The solution – simple – spend more 'government' money, end fiscal austerity, and maker sure everyone 'pays their fair share' – sound familiar?

We have experimented with bold monetary policy, but are constrained by pre-Keynesian fiscal orthodoxy. Since the financial crisis, the UK economy has been supported by extremely low interest rates and a major programme of ‘quantitative easing’ (unconventional money creation) by the Bank of England.

 

Fiscal austerity – public spending reductions and tax rises – has left the UK’s recovery in this period slower than almost all of our major competitors.

 

Growth is now being fuelled again by consumer spending, based on rising debt and falling savings. With monetary policy having little further scope to deal with a slowdown, there is a strong case for increased public investment now to drive demand.

Archbishop Welby's comments are by no means the first time he has intervened in the UK's economic debate. As BI reports, Welby famously said in 2013 that he would effectively help to try and put much maligned payday lender Wonga out of business, by assisting credit unions which compete with the firm. Welby – who worked in the oil business before becoming a clergyman – was later left embarrassed after it emerged that the Church of England had investments in funds which provided money to Wonga.

*  *  *

Full IPPR Report – "A New Vision for the British Economy"

Did Benjamin Netanyahu Just Panic?

Authored by Alistair Crooke via ConsortiumNews.com,

Is Israeli Prime Minister Netanyahu pushing the panic button over the collapse of the Saudi-Israeli jihadist proxies in Syria and now threatening to launch a major air war…

A very senior Israeli intelligence delegation, a week ago, visited Washington. Then, Israeli Prime Minister Benjamin Netanyahu broke into President Putin’s summer holiday to meet him in Sochi, where, according to a senior Israeli government official (as cited in the Jerusalem Post), Netanyahu threatened to bomb the Presidential Palace in Damascus, and to disrupt and nullify the Astana cease-fire process, should Iran continue to “extend its reach in Syria.”

Israeli Prime Minister Benjamin Netanyahu speaking to a joint session of the U.S. Congress on March 3, 2015, in opposition to President Barack Obama’s nuclear agreement with Iran. (Screen shot from CNN broadcast)

Russia’s Pravda wrote, “according to eyewitnesses of the open part of the talks, the Israeli prime minister was too emotional and at times even close to panic. He described a picture of the apocalypse to the Russian president that the world may see, if no efforts are taken to contain Iran, which, as Netanyahu believes, is determined to destroy Israel.

So, what is going on here? Whether or not Pravda’s quote is fully accurate (though the description was confirmed by senior Israeli commentators), what is absolutely clear (from Israeli sources) is that both in Washington and at Sochi, the Israeli officials were heard out, but got nothing. Israel stands alone. Indeed, it is reported that Netanyahu was seeking “guarantees” about the future Iranian role in Syria, rather than “asking for the moon” of an Iranian exit. But how could Washington or Moscow realistically give Israel such guarantees?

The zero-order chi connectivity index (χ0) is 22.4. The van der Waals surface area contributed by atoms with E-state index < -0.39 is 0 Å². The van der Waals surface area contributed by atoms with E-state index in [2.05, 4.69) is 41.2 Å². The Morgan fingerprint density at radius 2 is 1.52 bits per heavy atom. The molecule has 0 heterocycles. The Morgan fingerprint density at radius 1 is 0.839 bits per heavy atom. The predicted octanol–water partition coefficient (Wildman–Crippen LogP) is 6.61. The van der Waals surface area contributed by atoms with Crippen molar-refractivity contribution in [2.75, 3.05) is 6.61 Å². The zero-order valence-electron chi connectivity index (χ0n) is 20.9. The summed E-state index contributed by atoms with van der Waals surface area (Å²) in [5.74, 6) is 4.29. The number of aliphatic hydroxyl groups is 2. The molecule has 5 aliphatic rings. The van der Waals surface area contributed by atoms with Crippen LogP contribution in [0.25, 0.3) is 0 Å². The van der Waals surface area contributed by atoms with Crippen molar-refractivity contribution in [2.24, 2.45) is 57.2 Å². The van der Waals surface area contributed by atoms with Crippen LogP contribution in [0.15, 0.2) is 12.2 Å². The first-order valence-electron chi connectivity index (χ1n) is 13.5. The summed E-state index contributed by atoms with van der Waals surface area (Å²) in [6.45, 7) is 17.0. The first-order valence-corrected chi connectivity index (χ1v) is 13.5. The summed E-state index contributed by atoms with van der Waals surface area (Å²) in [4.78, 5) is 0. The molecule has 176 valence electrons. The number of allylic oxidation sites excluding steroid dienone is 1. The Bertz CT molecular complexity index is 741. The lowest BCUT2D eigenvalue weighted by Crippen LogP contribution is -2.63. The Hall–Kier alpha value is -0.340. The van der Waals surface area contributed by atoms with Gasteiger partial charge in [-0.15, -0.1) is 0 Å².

Belatedly, Israel has understood that it backed the wrong side in Syria – and it has lost. It is not really in a position to demand anything. It will not get an American enforced buffer zone beyond the Golan armistice line, nor will the Iraqi-Syrian border be closed, or somehow “supervised” on Israel’s behalf.

Of course, the Syrian aspect is important, but to focus only on that, would be to “miss the forest for the trees.” The 2006 war by Israel to destroy Hizbullah (egged on by the U.S., Saudi Arabia – and even a few Lebanese) was a failure. Symbolically, for the first time in the Middle East, a technologically sophisticated, and lavishly armed, Western nation-state simply failed. What made the failure all the more striking (and painful) was that a Western state was not just bested militarily, it had lost also the electronic and human intelligence war, too — both spheres in which the West thought their primacy unassailable.

The Fallout from Failure

Israel’s unexpected failure was deeply feared in the West, and in the Gulf too. A small, armed (revolutionary) movement had stood up to Israel – against overwhelming odds – and prevailed: it had stood its ground. This precedent was widely perceived to be a potential regional “game changer.” The feudal Gulf autocracies sensed in Hizbullah’s achievement the latent danger to their own rule from such armed resistance.

Syrian President Bashar al-Assad.

The reaction was immediate. Hizbullah was quarantined — as best the full sanctioning powers of America could manage. And the war in Syria started to be mooted as the “corrective strategy” to the 2006 failure (as early as 2007) — though it was only with the events following 2011 that the “corrective strategy” came to implemented, à outrance.